hiding-your-money

This month’s Faceoff is all about what clients need to save for retirement. Mary Chan and Janet Freedman are the featured participants.

Participants:

Mary Chan,
Principal,
Edward Jones,
Mississauga, Ont.

Janet Freedman,
President,
Finance Matters,
Toronto

How much is enough?

Mary: At Edward Jones, we look at what is suitable, which includes factoring a number of different components such as known income sources: government sources, personal retirement plans and defined pension plans from work, as well as known expenses. Additionally, variable income and expenses are included. But we are of a general recommendation that clients would need 70% to 90% of their pre-retirement income but obviously that will vary according to health, when you retire, what you plan to do when you retire and what your current base is before retirement.

Janet: I think the percentage is very much dependent on how high the person’s income is before retirement, how much debt they have prior to retirement, whether or not they have children—because children consume a lot of their after-tax income—and what modifications to lifestyle are they expecting to make. A number like 70% is put out by fund companies, banks and financial institutions that have a vested interest in people saving more. There’s a real problem when the bar is set so high that 80% of the population are going to say that’s going to be absolutely impossible.

Mary: I don’t want to eliminate the thought of 70% because it could be the right sum for a large number of people.

Janet: But I think we need to encourage people to be proactive in figuring it out because it isn’t rocket science. It’s basic addition that they learned in grade two. It’s not a cookie cutter approach. Maybe this is a great opportunity for planners to get out there and say to clients that they need to have a detailed plan done. But you can’t just sit back and just say you need 70% of my income when I retire.

Mary: We suggest 70% as a starting point for the dialogue. It may be a little bit of a cold shower, however, it gets the conversation going and if that conversation moves along, we’ve helped investors arrive at a better place so they have more options when they retire versus having no options or having decisions taken away from them.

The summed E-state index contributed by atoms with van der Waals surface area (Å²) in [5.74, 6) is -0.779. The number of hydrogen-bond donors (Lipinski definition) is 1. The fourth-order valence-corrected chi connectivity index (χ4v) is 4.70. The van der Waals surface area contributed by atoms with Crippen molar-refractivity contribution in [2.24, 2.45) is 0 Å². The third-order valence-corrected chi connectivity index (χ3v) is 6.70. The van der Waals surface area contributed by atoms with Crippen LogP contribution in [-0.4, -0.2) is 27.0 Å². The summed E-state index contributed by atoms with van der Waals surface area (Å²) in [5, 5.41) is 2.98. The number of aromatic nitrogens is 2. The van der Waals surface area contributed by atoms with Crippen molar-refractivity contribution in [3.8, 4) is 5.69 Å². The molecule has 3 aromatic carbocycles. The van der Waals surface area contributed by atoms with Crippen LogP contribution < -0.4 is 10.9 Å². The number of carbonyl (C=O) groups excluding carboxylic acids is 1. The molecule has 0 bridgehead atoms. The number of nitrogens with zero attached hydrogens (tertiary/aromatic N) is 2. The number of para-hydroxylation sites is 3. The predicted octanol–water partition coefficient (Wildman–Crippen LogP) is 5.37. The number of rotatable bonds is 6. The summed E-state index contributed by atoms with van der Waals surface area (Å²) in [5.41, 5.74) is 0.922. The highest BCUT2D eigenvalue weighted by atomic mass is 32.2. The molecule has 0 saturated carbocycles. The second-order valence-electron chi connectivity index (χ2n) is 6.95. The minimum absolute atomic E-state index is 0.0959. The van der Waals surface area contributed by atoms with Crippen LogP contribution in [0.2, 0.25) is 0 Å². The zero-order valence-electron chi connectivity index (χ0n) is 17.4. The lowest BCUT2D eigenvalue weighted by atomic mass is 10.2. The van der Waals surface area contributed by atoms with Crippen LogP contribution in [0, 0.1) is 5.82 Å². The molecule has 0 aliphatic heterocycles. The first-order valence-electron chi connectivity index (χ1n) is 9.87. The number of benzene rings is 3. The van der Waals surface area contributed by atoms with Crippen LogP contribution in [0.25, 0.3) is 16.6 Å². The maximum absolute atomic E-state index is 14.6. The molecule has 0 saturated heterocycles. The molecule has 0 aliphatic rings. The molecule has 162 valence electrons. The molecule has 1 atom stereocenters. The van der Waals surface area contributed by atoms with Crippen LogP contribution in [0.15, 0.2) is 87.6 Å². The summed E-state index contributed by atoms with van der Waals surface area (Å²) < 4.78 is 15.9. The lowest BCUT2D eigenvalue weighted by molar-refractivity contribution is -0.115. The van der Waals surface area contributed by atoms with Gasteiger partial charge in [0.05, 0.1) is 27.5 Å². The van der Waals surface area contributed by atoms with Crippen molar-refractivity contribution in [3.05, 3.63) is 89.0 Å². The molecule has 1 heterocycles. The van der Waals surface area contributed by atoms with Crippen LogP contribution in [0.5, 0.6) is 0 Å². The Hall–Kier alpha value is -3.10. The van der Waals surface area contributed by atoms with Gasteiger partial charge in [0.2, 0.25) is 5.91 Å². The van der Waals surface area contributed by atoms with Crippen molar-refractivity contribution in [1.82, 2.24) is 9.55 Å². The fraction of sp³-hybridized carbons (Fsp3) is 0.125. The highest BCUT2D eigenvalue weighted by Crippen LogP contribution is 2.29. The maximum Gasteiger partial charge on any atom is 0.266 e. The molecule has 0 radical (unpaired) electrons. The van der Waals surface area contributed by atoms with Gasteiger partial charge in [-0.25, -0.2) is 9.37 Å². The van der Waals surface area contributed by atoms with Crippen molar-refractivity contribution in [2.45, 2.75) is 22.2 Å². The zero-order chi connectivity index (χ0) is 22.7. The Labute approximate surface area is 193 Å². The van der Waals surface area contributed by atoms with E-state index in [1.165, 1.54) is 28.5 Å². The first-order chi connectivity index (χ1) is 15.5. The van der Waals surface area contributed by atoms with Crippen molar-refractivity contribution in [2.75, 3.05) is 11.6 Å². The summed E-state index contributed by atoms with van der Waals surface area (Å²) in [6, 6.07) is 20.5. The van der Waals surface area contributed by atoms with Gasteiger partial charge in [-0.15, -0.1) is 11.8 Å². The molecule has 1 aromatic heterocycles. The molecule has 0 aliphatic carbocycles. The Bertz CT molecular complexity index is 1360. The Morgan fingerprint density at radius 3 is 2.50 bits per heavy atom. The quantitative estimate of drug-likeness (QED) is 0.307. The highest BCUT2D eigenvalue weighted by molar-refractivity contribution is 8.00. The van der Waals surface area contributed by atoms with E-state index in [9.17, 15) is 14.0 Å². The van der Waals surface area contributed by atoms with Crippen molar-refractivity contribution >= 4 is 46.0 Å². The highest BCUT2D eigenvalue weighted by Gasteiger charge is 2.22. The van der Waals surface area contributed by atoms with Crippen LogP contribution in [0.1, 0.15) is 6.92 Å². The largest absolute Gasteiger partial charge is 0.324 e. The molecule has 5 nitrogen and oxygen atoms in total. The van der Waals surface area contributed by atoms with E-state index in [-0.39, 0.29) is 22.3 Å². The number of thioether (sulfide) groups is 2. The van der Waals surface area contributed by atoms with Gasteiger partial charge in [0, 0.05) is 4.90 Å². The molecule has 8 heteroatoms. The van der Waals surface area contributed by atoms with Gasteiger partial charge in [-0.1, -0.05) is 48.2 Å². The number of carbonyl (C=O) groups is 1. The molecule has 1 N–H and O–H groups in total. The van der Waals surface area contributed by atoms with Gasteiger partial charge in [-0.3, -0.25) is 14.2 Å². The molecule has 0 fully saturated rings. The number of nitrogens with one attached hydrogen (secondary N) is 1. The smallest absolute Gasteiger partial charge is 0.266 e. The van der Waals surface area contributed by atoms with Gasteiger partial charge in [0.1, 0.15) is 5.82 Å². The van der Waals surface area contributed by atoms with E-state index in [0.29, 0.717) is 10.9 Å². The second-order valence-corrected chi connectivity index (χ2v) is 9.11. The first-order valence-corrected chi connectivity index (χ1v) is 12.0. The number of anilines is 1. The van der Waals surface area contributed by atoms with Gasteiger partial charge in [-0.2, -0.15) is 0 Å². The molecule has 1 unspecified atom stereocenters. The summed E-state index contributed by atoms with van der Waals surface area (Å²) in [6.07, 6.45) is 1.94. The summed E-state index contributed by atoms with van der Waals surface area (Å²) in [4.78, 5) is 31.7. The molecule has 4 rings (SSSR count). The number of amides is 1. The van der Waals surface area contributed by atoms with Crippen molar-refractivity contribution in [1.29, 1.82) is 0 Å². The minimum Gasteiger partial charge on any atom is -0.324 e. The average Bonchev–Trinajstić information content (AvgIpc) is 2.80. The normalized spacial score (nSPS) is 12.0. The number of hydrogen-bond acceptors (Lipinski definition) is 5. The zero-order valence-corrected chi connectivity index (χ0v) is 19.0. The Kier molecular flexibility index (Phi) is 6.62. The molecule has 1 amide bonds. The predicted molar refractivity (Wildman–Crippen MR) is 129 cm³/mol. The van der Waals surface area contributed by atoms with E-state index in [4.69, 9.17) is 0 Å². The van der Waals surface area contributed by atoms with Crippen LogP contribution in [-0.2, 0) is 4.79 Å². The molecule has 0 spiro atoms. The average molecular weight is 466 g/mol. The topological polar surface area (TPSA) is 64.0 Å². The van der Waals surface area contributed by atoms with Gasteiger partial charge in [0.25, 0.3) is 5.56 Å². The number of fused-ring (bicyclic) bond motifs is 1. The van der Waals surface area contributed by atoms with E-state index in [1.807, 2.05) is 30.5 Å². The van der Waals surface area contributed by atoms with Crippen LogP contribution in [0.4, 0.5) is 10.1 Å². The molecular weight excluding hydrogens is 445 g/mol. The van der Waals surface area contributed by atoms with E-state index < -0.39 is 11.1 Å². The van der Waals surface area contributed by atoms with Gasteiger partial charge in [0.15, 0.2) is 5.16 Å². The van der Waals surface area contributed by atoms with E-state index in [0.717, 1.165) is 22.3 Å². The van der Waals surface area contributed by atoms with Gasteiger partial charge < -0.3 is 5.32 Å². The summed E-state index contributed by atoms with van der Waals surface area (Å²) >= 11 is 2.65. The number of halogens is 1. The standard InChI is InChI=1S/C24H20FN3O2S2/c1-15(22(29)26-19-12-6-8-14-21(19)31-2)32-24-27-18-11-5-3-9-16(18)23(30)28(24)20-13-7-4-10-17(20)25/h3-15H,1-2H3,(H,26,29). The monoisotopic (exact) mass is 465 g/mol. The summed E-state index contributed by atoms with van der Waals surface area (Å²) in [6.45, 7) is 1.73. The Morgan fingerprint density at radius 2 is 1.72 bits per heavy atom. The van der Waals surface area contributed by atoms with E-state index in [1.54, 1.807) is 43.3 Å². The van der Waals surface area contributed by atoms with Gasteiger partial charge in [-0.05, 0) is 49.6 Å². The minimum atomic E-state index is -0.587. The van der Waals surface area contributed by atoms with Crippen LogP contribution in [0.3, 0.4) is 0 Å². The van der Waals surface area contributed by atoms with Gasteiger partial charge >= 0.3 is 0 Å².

Janet: In what way having decisions taking away from them?

Mary: For example, having to simply settle upon government resources in retirement versus having some personal resources to draw down from or being reliant on legacies that others might need to leave behind for them so they could have a reasonable roof over their head. Most people don’t like those type of options. I don’t believe in painting a doomsday scenario but I think having a frank conversation will help people make some of those tradeoff decisions early and on a day-by-day basis so they’re in the driver’s seat in the future.

Janet: I agree that we need to see what clients are actually spending now. People really have no idea how much they are spending and yes, there is going to be a lifestyle change. We need to get people to be realistic about what they are going to have and that tradeoff between enjoying life now and having the ability to do more in retirement. Some people seem to want to retire at 55. Well, if you retire at 55, you have to have a lot more money than if you retire at 65 or 70.

Mary: The tradeoff conversation is the hard conversation, isn’t it? They think the decision is really between ‘Do I buy a coffee at Tim Horton’s or Starbucks?’ when the question is really, ‘Could you have made that coffee at home?’ The sum of all such choices allows for that flexibility in the future. Things are not just going to magically occur or appear for them the minute they decide they are going to retire and start drawing down their Canada Pension Plan. I’m not sure if folks really recognize that their CPP pension income is an earnings-related dollar amount, for example.

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